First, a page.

By Rob Wright, Chief Editor, Life Science Leader
Follow Me On Twitter @RfwrightLSL
If you have an idea for a life sciences product geared toward meeting an unmet medical need, you have probably given a lot of thought as to what makes it special, as well as why insurance companies should be willing to pay for it. But no matter how differentiated or breakthrough your innovation might be, if you haven’t considered how to finance your vision, it likely won’t ever see the light of day.
Not long ago I attended an invitationonly event for CEOs of medtech and biopharmaceutical startups, which included a venture capital educational session. Conducted in a Q&A format, the panel consisted of four life science financial experts (i.e., Aftab Kherani, M.D., Aisling Capital; Axel Bolte, HBM Partners; Chau Khuong, OrbiMed; and Scott Weiner, Pappas Ventures). If you think your startup is ready to be funded but want to minimize the likelihood of making costly mistakes, be sure to take into account the following wisdom from these experienced venture capitalists.
What Kinds Of Biopharma Companies Interest Your Organization?
CHAU KHUONG, ORBIMED: For early-stage investing (i.e., working with scientific founders and academic entrepreneurs), one of our first screens is the quality of science and data. Our firm invests very early when the science and data make sense. While we will also invest in late-stage opportunities and pretty much everything in between, most of our companies are either in the clinic or about 18 months away from entering. If a company is more than 18 months away from clinical trials, we tend to look for a scientific area we find interesting (e.g., gene editing). For example, we have an early-stage investment with a company called Intellia Therapeutics. While we invested in Intellia because we believe its technology platform has potential, we also felt the company had a clear path for getting its therapeutic into man. Though there isn’t a therapeutic area in which we haven’t invested, because we are data-driven, the bar may be a little higher in some less-understood therapeutic areas. With medical devices, we tend to take a longer-term view and look to fund companies that can create the most value from approval to commercialization.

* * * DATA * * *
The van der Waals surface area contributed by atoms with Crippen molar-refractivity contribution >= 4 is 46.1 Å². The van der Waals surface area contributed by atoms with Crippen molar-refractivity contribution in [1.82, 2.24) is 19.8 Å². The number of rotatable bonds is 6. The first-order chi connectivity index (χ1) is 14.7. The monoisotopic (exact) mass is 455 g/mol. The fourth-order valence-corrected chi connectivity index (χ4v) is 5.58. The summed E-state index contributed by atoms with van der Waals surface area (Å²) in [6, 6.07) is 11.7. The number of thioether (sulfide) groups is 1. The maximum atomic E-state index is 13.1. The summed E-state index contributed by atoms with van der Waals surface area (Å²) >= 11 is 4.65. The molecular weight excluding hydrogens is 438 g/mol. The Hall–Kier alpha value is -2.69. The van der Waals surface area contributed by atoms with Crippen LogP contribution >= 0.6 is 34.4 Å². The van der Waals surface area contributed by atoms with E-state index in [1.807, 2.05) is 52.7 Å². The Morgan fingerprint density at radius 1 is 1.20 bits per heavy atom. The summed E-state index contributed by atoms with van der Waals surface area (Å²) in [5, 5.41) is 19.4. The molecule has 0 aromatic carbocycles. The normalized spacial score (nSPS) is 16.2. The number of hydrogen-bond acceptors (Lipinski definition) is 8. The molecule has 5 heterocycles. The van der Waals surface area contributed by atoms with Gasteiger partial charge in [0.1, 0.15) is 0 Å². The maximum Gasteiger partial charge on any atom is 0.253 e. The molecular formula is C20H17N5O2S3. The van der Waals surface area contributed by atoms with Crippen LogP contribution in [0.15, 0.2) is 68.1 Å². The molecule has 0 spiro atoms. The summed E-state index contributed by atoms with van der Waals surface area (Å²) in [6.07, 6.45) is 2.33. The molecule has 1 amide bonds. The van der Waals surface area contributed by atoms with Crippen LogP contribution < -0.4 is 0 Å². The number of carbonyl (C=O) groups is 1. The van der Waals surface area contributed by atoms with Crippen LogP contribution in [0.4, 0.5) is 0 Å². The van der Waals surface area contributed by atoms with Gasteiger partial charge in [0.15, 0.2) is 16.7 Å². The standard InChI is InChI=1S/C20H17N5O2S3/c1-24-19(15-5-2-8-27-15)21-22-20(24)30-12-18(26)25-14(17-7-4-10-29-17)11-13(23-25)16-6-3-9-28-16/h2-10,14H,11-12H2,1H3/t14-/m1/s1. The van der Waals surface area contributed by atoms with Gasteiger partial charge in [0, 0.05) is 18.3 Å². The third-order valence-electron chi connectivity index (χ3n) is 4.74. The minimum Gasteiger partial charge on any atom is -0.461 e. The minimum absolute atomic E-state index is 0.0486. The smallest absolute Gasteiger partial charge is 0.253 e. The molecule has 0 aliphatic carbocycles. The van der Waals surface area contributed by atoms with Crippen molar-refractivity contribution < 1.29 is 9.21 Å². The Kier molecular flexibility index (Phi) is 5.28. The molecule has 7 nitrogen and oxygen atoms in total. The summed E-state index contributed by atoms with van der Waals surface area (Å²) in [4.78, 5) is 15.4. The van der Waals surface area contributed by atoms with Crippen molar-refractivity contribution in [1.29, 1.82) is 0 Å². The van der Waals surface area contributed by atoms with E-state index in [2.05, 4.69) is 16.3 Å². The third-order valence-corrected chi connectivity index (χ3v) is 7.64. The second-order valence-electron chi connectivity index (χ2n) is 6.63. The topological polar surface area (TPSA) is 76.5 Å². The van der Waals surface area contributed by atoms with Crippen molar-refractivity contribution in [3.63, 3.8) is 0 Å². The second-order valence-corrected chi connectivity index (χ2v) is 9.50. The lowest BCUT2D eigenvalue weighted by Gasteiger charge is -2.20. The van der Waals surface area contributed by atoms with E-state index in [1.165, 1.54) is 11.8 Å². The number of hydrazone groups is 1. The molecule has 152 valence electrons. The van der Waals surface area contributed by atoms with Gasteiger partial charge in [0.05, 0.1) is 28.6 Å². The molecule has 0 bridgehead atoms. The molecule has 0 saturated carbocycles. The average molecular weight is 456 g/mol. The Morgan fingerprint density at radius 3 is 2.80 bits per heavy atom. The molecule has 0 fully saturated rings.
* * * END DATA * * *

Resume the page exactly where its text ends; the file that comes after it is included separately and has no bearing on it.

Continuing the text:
AXEL BOLTE, HBM PARTNERS: For us the management has to be fantastic, and the science has to be interesting. To find a good investment, we try to look for unique situations. For example, we worked with OrbiMed to bring an Austria-based company, Nabriva Therapeutics (NASDAQ: NBRV), to the King of Prussia (PA) area. We invested in a company that had no institutional shareholders but just Italian families. On the surface this might sound a little scary, but the result was Advanced Accelerator Applications moving to the states, being listed publicly (NASDAQ: AAAP), and becoming a billion-dollar company. We seek companies that look more like businesses. Though early academic startups aren’t the right group for us, we do enjoy giving them a look once their series A is through and we can join a syndicate.
AFTAB KHERANI, AISLING CAPITAL: Where we have the most conviction to actually write a check is with private companies and when we might have a shot at being the last private capital to enter. We understand we might be leaving some money on the table, but just given our risk-reward mandate, that’s where we are most comfortable. While we do characterize ourselves as late-stage investors, it is important to note that late-stage for one therapeutic area could be completely different from late-stage for another. For example, we were involved in funding Loxo Oncology and were working with OrbiMed. We did a $33 million series A, and in a few months, we had inbound interest to basically do a crossover round. Nine months later Loxo went public. Late-stage in pain would probably be something much further along in clinical development or possibly even commercial. For devices, right now it’d probably be tough for us to do something that was preapproved, similar to diagnostics. Our approach is to try to do all of our investing out of a fund, because we feel doing so helps us be nimble and capture the occasional inefficiency. For example, the one royalty investment [a category of private equity funding specializing in the purchase of consistent revenue streams derived from royalty payments] that we have done was with the compound ibrutinib. It was preapproved at the time, and we thought that led to a bit of inefficiency in the pricing, which was syndicated with two other groups. This is very similar to how we view some of the opportunities on the public markets as well. Suffice it to say, when it comes to private companies, we are nuanced in how we view late-stage, and this is dependent on therapeutic area.